Robert's other premise is that tempting more  people to vote who couldn't be bothered to vote in the first place  (the non- participants-not you, Iggy!)  by changing the rules would increase the participation rate. This may very well be true because someone will suddenly be able to vote in less than a minute just by a very cursery glance of the entries. But how does this improve the quality of the votes whatsoever?  It doesn't. It dillutes the quality of the votes.  Because there is no investment of time required. It also makes it far easier to cheat. Robert could join the Muse with five or six dummy accounts and skew the results so he wins every month just by voting for his entry with these dummy accounts. In less than five minutes!  I use you Robert, strictly as an example.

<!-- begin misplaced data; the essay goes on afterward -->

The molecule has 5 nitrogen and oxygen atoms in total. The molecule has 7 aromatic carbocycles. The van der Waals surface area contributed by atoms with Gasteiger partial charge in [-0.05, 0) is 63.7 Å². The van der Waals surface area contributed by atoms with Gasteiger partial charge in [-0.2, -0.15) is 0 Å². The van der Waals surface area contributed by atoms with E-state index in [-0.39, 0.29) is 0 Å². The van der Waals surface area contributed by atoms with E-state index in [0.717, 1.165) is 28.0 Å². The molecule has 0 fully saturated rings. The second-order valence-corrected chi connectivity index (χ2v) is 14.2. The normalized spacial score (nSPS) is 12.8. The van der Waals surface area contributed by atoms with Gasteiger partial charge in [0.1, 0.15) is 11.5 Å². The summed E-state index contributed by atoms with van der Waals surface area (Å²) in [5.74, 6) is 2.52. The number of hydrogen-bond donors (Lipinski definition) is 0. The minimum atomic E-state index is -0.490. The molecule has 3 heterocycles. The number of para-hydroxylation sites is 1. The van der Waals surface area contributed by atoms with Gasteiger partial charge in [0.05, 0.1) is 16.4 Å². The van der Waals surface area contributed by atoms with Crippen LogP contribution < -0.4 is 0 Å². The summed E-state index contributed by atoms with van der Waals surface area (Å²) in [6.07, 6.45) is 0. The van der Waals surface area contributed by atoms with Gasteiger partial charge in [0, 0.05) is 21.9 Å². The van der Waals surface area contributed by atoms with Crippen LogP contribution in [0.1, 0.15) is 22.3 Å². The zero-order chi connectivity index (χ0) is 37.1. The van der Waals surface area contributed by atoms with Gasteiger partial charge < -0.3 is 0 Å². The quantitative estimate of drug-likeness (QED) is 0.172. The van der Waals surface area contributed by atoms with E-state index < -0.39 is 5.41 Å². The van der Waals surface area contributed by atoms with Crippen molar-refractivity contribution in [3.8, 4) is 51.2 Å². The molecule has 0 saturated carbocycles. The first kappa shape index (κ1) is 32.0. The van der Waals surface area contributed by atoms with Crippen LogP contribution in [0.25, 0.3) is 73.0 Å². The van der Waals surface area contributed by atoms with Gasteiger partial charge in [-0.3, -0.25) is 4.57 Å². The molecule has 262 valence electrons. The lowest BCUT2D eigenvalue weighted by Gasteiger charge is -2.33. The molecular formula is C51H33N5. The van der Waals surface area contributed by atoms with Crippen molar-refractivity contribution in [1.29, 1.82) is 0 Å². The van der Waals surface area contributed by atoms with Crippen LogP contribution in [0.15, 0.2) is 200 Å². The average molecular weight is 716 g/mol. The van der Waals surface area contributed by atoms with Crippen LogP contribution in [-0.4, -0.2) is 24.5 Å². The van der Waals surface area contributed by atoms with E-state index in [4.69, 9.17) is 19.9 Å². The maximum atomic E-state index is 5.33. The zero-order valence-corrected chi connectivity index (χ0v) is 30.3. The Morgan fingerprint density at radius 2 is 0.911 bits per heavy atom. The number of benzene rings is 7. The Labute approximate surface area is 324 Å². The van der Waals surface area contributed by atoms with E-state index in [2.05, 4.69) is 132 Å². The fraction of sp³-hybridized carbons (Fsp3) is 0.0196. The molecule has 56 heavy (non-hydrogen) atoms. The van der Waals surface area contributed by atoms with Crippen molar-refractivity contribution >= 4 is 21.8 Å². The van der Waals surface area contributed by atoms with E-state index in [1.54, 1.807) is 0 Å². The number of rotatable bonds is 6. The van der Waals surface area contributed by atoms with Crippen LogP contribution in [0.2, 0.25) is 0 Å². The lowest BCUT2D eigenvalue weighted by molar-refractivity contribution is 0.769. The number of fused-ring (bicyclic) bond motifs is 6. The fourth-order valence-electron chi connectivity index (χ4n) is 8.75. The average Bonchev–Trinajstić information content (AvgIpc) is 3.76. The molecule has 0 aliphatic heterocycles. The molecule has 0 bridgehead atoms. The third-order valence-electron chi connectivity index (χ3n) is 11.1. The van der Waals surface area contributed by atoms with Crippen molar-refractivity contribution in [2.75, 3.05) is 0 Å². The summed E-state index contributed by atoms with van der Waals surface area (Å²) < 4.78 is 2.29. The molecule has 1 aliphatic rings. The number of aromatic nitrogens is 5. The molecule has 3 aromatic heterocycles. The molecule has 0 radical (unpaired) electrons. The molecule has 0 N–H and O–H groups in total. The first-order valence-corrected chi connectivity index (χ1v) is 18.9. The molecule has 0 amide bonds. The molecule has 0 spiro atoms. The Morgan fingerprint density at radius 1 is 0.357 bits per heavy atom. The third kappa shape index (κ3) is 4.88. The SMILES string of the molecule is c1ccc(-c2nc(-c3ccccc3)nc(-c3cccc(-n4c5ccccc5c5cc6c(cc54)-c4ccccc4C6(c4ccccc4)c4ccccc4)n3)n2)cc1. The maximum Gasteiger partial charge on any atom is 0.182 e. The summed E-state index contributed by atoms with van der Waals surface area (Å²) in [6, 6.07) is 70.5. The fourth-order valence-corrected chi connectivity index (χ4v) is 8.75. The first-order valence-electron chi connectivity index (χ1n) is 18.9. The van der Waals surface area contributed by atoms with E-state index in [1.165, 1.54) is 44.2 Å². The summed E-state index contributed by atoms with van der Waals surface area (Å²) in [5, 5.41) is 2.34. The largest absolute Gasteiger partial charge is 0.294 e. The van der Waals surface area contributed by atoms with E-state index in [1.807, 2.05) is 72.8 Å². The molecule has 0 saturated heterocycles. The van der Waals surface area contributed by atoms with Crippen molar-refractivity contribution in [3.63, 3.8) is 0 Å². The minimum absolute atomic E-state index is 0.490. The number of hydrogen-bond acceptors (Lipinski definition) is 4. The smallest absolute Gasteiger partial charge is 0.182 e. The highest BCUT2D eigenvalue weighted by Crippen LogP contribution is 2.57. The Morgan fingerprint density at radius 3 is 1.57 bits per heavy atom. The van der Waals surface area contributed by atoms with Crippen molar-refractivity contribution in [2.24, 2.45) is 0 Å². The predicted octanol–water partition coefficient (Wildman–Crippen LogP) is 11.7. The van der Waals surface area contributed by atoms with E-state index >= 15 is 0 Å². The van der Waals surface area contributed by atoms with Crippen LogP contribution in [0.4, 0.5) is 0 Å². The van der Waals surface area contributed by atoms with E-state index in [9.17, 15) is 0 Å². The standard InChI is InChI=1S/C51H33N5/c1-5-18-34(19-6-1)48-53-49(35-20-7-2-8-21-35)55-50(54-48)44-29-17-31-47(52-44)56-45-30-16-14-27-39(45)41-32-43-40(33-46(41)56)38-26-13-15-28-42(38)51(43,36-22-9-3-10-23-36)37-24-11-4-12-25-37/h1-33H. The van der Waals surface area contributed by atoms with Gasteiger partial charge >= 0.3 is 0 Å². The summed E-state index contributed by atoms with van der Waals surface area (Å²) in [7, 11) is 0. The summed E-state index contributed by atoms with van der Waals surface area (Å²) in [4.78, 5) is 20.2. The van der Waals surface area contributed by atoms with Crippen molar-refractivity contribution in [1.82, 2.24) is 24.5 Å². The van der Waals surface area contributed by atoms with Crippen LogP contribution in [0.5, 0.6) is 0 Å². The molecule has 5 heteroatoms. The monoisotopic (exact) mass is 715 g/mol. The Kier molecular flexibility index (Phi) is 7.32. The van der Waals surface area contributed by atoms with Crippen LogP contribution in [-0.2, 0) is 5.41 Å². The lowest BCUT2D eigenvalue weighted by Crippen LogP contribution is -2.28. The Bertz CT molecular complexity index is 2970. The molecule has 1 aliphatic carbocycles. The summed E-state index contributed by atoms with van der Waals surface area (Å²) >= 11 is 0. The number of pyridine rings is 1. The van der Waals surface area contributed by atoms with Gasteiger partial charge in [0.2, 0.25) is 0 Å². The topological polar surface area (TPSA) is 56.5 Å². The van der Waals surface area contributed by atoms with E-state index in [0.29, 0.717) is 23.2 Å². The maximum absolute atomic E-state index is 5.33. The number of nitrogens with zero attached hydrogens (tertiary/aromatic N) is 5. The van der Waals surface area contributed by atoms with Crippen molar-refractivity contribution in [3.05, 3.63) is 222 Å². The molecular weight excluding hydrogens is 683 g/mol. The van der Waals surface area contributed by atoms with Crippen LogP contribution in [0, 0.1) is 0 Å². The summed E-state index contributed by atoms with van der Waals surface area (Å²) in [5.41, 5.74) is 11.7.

If you already have disdain for the judgement of your fellow contestants who each have already invested a considerable amount of time in these contests,  often for years,  imagine how horrible it could get if the 'unwashed masses' suddenly had an easier time voting with no investment at all?  

           If you take the time to review a couple year's worth of entries you'll see that as the number of entries increase the more work voting becomes, and so  non-contestant voting decreases. Many months though, we've had 3 or 4 or 5 non-contestants vote. All names we recognize as respected Muse members, not dummy accounts.  Participation fluctuates. You can't reach sound conclusions on the mechanisms of these contests after only three weeks. It's presumptuous.